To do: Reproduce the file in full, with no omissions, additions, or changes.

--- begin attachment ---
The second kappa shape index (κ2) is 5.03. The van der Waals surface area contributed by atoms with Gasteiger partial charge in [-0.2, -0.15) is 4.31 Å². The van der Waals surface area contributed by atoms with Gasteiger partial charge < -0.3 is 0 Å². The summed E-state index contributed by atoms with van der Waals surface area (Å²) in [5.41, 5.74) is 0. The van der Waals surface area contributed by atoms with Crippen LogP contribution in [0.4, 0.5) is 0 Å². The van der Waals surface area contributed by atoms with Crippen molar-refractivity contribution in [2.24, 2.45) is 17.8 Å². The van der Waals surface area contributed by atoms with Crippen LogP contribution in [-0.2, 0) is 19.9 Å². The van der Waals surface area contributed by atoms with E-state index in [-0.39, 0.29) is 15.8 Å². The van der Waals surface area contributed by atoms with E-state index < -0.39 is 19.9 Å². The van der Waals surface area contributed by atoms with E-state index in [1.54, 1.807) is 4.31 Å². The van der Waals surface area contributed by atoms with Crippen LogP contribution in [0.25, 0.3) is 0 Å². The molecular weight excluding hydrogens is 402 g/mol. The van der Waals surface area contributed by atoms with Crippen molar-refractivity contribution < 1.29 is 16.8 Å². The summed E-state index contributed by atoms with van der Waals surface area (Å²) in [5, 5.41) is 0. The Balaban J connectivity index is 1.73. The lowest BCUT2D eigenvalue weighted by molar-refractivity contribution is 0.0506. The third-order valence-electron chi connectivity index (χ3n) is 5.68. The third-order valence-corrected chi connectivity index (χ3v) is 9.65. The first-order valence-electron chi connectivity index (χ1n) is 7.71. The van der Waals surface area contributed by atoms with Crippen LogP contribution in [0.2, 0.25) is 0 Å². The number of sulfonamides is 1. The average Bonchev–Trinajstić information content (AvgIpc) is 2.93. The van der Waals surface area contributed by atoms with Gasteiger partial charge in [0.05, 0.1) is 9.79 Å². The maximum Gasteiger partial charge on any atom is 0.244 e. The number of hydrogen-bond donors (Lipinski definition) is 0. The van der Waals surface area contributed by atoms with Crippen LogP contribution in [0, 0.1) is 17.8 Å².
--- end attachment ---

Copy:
The second kappa shape index (κ2) is 5.03. The van der Waals surface area contributed by atoms with Gasteiger partial charge in [-0.2, -0.15) is 4.31 Å². The van der Waals surface area contributed by atoms with Gasteiger partial charge < -0.3 is 0 Å². The summed E-state index contributed by atoms with van der Waals surface area (Å²) in [5.41, 5.74) is 0. The van der Waals surface area contributed by atoms with Crippen LogP contribution in [0.4, 0.5) is 0 Å². The van der Waals surface area contributed by atoms with Crippen molar-refractivity contribution in [2.24, 2.45) is 17.8 Å². The van der Waals surface area contributed by atoms with Crippen LogP contribution in [-0.2, 0) is 19.9 Å². The van der Waals surface area contributed by atoms with E-state index in [-0.39, 0.29) is 15.8 Å². The van der Waals surface area contributed by atoms with E-state index < -0.39 is 19.9 Å². The van der Waals surface area contributed by atoms with E-state index in [1.54, 1.807) is 4.31 Å². The van der Waals surface area contributed by atoms with Crippen LogP contribution in [0.25, 0.3) is 0 Å². The molecular weight excluding hydrogens is 402 g/mol. The van der Waals surface area contributed by atoms with Crippen molar-refractivity contribution < 1.29 is 16.8 Å². The summed E-state index contributed by atoms with van der Waals surface area (Å²) in [5, 5.41) is 0. The Balaban J connectivity index is 1.73. The lowest BCUT2D eigenvalue weighted by molar-refractivity contribution is 0.0506. The third-order valence-electron chi connectivity index (χ3n) is 5.68. The third-order valence-corrected chi connectivity index (χ3v) is 9.65. The first-order valence-electron chi connectivity index (χ1n) is 7.71. The van der Waals surface area contributed by atoms with Crippen LogP contribution in [0.2, 0.25) is 0 Å². The number of sulfonamides is 1. The average Bonchev–Trinajstić information content (AvgIpc) is 2.93. The van der Waals surface area contributed by atoms with Gasteiger partial charge in [0.05, 0.1) is 9.79 Å². The maximum Gasteiger partial charge on any atom is 0.244 e. The number of hydrogen-bond donors (Lipinski definition) is 0. The van der Waals surface area contributed by atoms with Crippen LogP contribution in [0, 0.1) is 17.8 Å².